MDA Reminds Marylanders to Protect Local Waterways and the Chesapeake Bay by Following the Lawn Fertilizer Law
ANNAPOLIS, MD – The Maryland Department of Agriculture (MDA) reminds homeowners and lawn care professionals that they can make a difference for local streams and the Chesapeake Bay by following Maryland’s Lawn Fertilizer Law.
The law took effect October 1, 2013 with the goal of protecting the Chesapeake Bay from excess nutrients entering its waters from a wide range of non- agricultural sources including golf courses, parks, recreation areas, athletic fields, businesses and hundreds of thousands of urban and suburban lawns. The law applies to both homeowners who fertilize their own lawns and lawn care professionals hired to apply fertilizer to residential, business and public properties.
“Turf grass is the largest crop in the Chesapeake Bay Watershed,” said Maryland Agriculture Secretary Joe Bartenfelder. “Research shows that the way we care for our lawns, like any crop, can make a difference for the Bay.”
Lawn care professionals must be licensed and certified by MDA to apply fertilizer to the lawns that they manage. This helps ensure that they understand the science behind turf management and the environmental practices they will need to follow to protect waterways from excess fertilizer. MDA encourages homeowners to verify that their lawn care provider is certified by visiting www.mda.maryland.gov/fertilizer.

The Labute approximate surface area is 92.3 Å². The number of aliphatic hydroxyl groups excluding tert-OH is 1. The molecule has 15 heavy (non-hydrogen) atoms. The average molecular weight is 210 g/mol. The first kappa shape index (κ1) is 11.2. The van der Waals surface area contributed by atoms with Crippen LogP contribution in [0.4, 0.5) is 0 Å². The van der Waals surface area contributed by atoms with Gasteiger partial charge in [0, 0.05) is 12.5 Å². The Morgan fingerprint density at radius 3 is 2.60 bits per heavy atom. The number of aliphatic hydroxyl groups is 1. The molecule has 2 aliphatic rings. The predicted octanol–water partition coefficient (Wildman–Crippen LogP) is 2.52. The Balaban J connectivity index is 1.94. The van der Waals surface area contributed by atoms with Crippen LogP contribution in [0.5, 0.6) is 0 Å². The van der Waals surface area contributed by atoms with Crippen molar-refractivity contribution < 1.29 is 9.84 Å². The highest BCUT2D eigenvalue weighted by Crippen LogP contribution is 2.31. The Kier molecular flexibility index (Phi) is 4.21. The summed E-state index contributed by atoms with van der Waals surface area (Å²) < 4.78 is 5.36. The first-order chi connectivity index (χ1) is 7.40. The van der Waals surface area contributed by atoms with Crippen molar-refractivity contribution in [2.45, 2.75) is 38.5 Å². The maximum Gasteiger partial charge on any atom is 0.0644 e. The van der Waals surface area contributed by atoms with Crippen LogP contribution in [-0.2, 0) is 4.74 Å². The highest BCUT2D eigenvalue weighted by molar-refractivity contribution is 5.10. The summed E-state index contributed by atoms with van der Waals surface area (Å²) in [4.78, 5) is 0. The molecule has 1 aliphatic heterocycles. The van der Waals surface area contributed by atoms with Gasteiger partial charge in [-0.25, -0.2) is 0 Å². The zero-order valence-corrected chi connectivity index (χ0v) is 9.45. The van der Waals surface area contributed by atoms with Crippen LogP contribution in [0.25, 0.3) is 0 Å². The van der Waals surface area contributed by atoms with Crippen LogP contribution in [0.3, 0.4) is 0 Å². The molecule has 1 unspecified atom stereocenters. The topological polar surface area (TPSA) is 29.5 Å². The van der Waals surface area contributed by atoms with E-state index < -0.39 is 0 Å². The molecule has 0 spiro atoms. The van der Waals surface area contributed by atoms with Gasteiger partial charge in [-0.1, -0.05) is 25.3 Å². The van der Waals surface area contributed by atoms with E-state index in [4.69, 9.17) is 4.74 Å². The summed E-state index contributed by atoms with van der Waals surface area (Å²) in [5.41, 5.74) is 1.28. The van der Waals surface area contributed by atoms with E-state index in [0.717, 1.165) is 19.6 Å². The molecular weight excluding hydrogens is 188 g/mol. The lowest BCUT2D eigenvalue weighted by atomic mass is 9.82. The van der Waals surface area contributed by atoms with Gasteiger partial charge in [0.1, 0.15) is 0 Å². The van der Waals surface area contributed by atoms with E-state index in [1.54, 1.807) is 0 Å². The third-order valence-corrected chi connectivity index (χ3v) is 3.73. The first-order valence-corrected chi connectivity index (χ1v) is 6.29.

The law helps homeowners and professionals maintain healthy lawns without using unnecessary amounts of nutrients. It prohibits most lawn fertilizer products from containing phosphorus—a key nutrient that contributes to the Chesapeake Bay’s “dead zones.” It also limits the amount of nitrogen contained in lawn care products and requires part of this nitrogen to be in a slow release form.
Maryland has about 1.1 million acres of turf grass – most of it in single family residences. That represents 18 percent of the state’s total land area and more than any single agricultural crop. Lawn fertilizer accounts for 44 percent of all fertilizer sold in Maryland.
Homeowners can make a difference for the Bay this spring by following these best management practices:
- Skip the spring fertilizer. Fertilizing lawns in spring promotes excessive top growth at the expense of roots.
- Sharpen lawnmower blades. A cleaner cut looks better and is healthier for the grass.
- Raise the cutting height of the mower. Taller grass shades out weeds and needs less water. A three inch cut length is ideal for most lawns.
- Leave grass clippings on the lawn. They provide free fertilizer all season long.
If you fertilize:
- Follow the directions on the fertilizer bag.
- Learn about soil testing. Visit https://extension.umd.edu/hgic for seasonal and yearly fertilizer recommendations.
- Do not apply phosphorus to lawns unless a soil test indicates that it is needed.
- Do not apply fertilizer to sidewalks or other impervious surfaces. Clean up excess fertilizer.
- Keep fertilizer applications 10 to 15 feet from waterways.
- Do not apply fertilizer if heavy rain is predicted.
For more information, visit www.mda.maryland/fertilizer.
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